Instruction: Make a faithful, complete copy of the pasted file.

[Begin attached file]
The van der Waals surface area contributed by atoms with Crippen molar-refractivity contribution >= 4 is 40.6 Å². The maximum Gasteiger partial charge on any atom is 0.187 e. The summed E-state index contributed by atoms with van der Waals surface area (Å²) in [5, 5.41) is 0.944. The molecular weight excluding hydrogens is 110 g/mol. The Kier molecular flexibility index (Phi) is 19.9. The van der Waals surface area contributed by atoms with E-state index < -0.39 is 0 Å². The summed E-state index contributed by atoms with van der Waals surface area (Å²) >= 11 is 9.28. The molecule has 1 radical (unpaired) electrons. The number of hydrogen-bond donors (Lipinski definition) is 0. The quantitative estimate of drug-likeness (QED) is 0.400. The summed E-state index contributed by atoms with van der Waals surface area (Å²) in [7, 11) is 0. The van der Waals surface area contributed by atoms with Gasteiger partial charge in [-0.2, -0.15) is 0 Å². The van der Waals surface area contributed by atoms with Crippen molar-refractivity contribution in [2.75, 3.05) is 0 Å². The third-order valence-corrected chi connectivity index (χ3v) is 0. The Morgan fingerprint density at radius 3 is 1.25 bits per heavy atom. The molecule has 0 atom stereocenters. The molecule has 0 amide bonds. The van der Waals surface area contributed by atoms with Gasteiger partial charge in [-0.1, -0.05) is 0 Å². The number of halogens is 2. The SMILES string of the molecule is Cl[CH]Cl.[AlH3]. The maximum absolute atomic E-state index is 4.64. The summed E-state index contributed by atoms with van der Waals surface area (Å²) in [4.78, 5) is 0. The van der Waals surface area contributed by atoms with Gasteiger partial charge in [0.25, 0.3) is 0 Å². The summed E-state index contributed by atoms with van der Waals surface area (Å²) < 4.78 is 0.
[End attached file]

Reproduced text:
The van der Waals surface area contributed by atoms with Crippen molar-refractivity contribution >= 4 is 40.6 Å². The maximum Gasteiger partial charge on any atom is 0.187 e. The summed E-state index contributed by atoms with van der Waals surface area (Å²) in [5, 5.41) is 0.944. The molecular weight excluding hydrogens is 110 g/mol. The Kier molecular flexibility index (Phi) is 19.9. The van der Waals surface area contributed by atoms with E-state index < -0.39 is 0 Å². The summed E-state index contributed by atoms with van der Waals surface area (Å²) >= 11 is 9.28. The molecule has 1 radical (unpaired) electrons. The number of hydrogen-bond donors (Lipinski definition) is 0. The quantitative estimate of drug-likeness (QED) is 0.400. The summed E-state index contributed by atoms with van der Waals surface area (Å²) in [7, 11) is 0. The van der Waals surface area contributed by atoms with Gasteiger partial charge in [-0.2, -0.15) is 0 Å². The van der Waals surface area contributed by atoms with Crippen molar-refractivity contribution in [2.75, 3.05) is 0 Å². The third-order valence-corrected chi connectivity index (χ3v) is 0. The Morgan fingerprint density at radius 3 is 1.25 bits per heavy atom. The molecule has 0 atom stereocenters. The molecule has 0 amide bonds. The van der Waals surface area contributed by atoms with Gasteiger partial charge in [-0.1, -0.05) is 0 Å². The number of halogens is 2. The SMILES string of the molecule is Cl[CH]Cl.[AlH3]. The maximum absolute atomic E-state index is 4.64. The summed E-state index contributed by atoms with van der Waals surface area (Å²) in [4.78, 5) is 0. The van der Waals surface area contributed by atoms with Gasteiger partial charge in [0.25, 0.3) is 0 Å². The summed E-state index contributed by atoms with van der Waals surface area (Å²) < 4.78 is 0.